This week our students will gather around campus with their friends, light the menorah, eat foods fried in oil and tell Hanukkah stories on their own terms, stories that some may have learned in preschool and some they are starting to encounter for the first time as Jewish young adults.

My wishes for all of us this Hanukkah 5784 are opportunities to connect with others in ways that are creative and challenging, in ways that surprise us, and in ways that center our ongoing senses of curiosity and wonder in this season of light — may it increase beyond these eight nights.

The post How I’m thinking about Hanukkah when Israel is at war — and campus tensions are high appeared first on Jewish Telegraphic Agency.

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Brown University Investigating Threats of Violence Sent to Hillel Officials

More than 200 Brown University students gathered outside University Hall where roughly 40 students sat inside demanding the school divest from weapons manufacturers amid the Israel-Hamas war. Photo: Amy Russo / USA TODAY NETWORK via Reuters Connect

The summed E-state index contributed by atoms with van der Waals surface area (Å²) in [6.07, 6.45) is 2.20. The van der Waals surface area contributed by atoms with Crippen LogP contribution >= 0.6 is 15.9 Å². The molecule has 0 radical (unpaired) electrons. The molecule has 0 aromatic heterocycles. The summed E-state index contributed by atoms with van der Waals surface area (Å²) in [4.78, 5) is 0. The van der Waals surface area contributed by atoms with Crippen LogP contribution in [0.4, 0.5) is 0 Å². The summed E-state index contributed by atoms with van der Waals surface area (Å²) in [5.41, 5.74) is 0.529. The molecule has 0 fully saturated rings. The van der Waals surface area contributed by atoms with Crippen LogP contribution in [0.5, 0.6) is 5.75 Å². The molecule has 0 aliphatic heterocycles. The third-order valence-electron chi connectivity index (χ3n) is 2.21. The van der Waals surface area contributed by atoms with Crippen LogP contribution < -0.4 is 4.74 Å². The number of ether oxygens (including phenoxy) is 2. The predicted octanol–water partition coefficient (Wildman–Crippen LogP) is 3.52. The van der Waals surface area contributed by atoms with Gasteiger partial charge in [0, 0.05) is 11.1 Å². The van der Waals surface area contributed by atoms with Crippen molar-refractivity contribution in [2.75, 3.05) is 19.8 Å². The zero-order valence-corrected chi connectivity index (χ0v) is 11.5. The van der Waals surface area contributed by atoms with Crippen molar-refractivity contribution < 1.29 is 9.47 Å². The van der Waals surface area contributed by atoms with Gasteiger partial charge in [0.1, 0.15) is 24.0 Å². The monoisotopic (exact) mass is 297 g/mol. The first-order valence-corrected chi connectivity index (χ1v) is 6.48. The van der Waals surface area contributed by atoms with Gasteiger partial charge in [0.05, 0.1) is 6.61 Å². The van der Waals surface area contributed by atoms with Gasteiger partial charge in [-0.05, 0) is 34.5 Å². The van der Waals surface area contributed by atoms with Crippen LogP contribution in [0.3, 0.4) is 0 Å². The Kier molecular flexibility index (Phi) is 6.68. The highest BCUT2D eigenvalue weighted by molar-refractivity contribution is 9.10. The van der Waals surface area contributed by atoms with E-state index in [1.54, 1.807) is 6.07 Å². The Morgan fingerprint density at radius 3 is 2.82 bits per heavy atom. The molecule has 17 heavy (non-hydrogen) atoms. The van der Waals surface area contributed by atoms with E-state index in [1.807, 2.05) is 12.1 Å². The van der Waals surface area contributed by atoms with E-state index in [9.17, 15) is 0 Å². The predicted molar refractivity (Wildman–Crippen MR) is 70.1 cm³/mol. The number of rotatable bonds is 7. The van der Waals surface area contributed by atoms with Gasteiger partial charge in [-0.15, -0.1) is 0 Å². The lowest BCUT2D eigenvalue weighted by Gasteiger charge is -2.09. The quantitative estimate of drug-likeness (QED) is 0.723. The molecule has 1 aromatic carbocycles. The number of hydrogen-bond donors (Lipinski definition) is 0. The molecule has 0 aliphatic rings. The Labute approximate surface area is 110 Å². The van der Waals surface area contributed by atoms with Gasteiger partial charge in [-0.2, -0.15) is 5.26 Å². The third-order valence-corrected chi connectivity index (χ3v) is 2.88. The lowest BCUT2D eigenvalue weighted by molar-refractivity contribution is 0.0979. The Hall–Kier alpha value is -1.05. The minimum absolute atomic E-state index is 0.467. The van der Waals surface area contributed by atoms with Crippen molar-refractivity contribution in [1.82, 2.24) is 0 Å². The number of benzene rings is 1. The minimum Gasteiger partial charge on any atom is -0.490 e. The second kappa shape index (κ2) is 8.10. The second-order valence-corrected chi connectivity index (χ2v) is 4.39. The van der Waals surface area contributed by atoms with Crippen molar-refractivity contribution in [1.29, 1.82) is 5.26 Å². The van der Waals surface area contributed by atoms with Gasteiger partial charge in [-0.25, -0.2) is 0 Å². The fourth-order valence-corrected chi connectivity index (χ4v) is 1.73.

Two officials of Brown-RISD Hillel, a Jewish life  center serving both Brown University and Rhode Island School of Design, were sent “violent threats” early Sunday morning, according to a report by The Brown Daily Herald.

After being alerted of threats, which were sent via email, the university’s Department of Public Safety (DPS) conducted a search of Brown-RISD Hillel and determined there is “no evidence of any one-site threat.” DPS vice president Rodney Chatman told The Brown Daily Herald that “local, state, and federal authorities” are investigating the incident.